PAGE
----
Bullying Based on Bias Most Harmful to Students

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Bullying Based on Bias Most Harmful to Students

Jim Windell

          It wasn’t until 2014 that the Centers for Disease Control and the Department of Education teamed up to release the first federal definition of bullying. That definition includes three core elements:

  • Unwanted aggressive behavior
  • Observed or perceived power imbalance
  • Repetition or high likelihood of repetition of bullying behaviors.

          Subsequent research finds that about 20% of students ages 12 to 18 experience bullying. Much of it happens in high school. Given this, it is not surprising that bullying prevention is a growing research field that investigates the complexities and consequences of bullying.

          One line of research is to parse out the different kinds of bullying and the outcomes of the varied motivations for bullying. A recent study, published in the Journal of School Violence, finds that students who feel they have been victimized because of social characteristics, such as their ethnicity or their sexuality, are at additional risk of trauma.

          Allison Kurpiel, a Ph.D. candidate in the Department of Sociology and Criminology at Pennsylvania State University, investigated data on under-18-year-olds who filled in a School Crime Supplement to the 2017 and 2019 National Crime Victimization Survey – a nationally representative household survey conducted every two years in the United States. 

          Students were asked whether in the past year anyone had made fun of them, called them names, insulted them in a hurtful way, spread rumors about them or tried to make others dislike them, threatened them, pushed, shoved, tripped or spat on them, or tried to make them do things they did not want to do, such as giving away money. They were also asked if they had been excluded on purpose from activities or had their property destroyed in a non-accidental way. 

          Those students who said they had been victimized in one or more of these ways were asked if they had ever thought this was related to their race, religion, ethnic background, disability, gender, sexual orientation or physical appearance. They were then divided into two groups: those who said they had felt their experience was the result of these types of bias, and those who said they had not.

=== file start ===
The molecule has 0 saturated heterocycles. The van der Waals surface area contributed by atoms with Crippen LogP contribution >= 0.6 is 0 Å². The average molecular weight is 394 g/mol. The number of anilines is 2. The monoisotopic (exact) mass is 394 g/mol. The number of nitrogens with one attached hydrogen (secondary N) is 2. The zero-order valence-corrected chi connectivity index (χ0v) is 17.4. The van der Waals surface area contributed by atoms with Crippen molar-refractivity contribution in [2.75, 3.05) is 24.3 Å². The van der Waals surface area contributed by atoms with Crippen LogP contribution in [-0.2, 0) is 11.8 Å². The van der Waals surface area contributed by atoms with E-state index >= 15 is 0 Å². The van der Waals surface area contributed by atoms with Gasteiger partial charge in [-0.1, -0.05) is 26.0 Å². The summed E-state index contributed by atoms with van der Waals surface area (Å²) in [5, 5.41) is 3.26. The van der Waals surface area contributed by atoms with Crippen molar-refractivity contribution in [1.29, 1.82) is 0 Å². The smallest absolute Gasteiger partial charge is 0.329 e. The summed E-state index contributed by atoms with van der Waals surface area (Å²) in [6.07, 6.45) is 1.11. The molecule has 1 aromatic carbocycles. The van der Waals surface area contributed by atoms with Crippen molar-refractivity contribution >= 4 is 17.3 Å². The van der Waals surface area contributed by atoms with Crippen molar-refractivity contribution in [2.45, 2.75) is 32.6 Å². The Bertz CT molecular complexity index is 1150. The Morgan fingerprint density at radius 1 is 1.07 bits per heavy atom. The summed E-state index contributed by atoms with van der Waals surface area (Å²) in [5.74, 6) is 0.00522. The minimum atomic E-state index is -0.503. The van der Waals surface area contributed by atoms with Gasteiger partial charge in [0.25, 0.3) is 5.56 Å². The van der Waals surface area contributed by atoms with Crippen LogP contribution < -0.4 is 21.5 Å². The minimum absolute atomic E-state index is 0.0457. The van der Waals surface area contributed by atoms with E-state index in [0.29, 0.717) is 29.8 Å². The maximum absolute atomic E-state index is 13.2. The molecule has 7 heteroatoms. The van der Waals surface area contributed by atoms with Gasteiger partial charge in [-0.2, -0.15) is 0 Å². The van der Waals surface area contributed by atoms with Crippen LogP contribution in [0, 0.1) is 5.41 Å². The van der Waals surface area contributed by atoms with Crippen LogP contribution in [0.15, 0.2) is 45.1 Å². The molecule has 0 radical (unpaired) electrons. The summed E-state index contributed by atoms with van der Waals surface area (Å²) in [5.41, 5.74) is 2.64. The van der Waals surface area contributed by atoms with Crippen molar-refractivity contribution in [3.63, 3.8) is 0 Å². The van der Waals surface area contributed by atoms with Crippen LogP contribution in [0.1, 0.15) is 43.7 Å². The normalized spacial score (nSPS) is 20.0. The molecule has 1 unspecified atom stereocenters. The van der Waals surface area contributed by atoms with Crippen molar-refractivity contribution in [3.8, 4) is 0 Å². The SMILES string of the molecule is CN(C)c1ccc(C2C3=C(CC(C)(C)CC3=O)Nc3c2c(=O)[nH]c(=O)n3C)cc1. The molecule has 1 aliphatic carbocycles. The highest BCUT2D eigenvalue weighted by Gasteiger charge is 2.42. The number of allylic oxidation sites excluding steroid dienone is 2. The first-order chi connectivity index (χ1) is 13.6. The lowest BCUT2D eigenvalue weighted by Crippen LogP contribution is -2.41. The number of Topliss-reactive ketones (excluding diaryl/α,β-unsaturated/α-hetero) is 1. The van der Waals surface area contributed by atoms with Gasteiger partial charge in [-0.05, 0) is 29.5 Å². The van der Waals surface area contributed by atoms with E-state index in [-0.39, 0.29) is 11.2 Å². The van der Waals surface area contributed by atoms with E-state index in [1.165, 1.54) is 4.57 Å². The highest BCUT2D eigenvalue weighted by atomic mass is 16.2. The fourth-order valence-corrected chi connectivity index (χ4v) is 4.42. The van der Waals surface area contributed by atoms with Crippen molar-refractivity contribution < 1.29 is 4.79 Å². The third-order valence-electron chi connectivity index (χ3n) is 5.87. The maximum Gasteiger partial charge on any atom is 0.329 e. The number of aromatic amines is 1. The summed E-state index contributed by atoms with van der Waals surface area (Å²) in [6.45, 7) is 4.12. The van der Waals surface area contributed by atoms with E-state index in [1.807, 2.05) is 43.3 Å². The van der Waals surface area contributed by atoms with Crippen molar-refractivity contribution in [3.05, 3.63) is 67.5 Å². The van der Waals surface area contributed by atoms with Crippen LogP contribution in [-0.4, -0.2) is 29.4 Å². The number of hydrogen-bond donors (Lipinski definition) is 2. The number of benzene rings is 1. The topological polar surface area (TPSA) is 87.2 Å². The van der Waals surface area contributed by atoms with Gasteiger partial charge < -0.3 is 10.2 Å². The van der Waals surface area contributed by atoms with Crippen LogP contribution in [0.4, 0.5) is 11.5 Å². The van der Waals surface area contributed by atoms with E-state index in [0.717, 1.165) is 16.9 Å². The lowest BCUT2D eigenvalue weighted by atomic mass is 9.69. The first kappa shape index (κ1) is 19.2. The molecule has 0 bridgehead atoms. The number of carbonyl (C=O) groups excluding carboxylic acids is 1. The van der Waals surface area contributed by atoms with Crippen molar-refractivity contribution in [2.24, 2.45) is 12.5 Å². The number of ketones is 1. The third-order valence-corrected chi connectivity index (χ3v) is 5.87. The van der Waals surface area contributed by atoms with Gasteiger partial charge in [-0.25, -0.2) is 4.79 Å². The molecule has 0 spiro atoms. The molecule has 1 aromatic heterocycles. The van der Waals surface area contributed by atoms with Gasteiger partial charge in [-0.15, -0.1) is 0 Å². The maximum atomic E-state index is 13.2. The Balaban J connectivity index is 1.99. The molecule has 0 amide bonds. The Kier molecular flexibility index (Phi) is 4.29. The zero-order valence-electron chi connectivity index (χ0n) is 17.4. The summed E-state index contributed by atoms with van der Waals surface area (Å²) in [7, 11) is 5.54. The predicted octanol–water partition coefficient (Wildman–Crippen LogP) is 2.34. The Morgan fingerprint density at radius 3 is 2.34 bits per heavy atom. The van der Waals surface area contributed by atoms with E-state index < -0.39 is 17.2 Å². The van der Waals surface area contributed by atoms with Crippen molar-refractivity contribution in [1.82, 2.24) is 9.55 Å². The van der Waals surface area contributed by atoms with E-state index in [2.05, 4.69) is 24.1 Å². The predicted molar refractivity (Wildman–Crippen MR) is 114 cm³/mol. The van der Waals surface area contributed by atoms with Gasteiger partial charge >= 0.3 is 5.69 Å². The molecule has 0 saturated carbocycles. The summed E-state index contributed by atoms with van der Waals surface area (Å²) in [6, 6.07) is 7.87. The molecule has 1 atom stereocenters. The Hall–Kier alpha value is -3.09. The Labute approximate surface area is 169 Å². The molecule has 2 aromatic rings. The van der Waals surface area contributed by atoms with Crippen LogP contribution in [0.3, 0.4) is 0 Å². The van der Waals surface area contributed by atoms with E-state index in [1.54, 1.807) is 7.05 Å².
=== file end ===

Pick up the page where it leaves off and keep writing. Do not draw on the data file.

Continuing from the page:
Kurpiel then analyzed the impacts on the victims, asking whether those who felt they experienced more than one type of bias were more likely to suffer adverse effects than those who suffered just one. She found around a quarter of all students had been victimized in the past year, and of those, around four out of 10 felt the actions were motivated by bias. The most commonly-reported bias – around three out of 10 of those who felt bias was a factor – related to physical appearance. The most common forms of victimization were being threatened or being subject to the spreading of rumors, and these were each experienced by around two-thirds of victims. Overall, students who reported bias against them felt they had suffered a greater range of types of victimization than those who did not.  

          Kurpiel reports that, “This study adds to the rising tide of evidence demonstrating that adolescent victimization motivated by bias is uniquely impactful. And I find that victimization involving multiple bias types appears to be especially influential.

          “Students who experienced biased victimization were also more likely than nonbiased victims to perceive negative effects on their schoolwork, implying that biased victimization might contribute to lower educational achievement for minoritized groups. This association between biased victimization and impacts on schoolwork was observed for students across the academic spectrum.” 

          Kurpiel’s findings demonstrate that schools should prioritize programming that targets the reduction of biased victimization. “Failing to do so could result in the exacerbation of existing inequalities through damage to students’ self-esteem, physical health, social relationships, and educational achievement,” says Kurpiel. 

           The article of her study recommends schools should “work to raise awareness of these issues” and that prevention programs should aim, in particular, to identify students who are at risk because of multiple factors in their lives. One potential intervention suggested is to increase school organizations designed to promote inclusivity, such as Gay Straight Alliance clubs, which have been demonstrated as effective for reducing multiple types of bias-based bullying among female students who identify as LGBT.

          To read the original article, find it with this reference:

Kurpiel, A. (2023). Biased and Nonbiased Victimization at School: Perceived Impacts Among Victimized Youth in a National Sample. Journal of School Violence, DOI: 10.1080/15388220.2023.2272133

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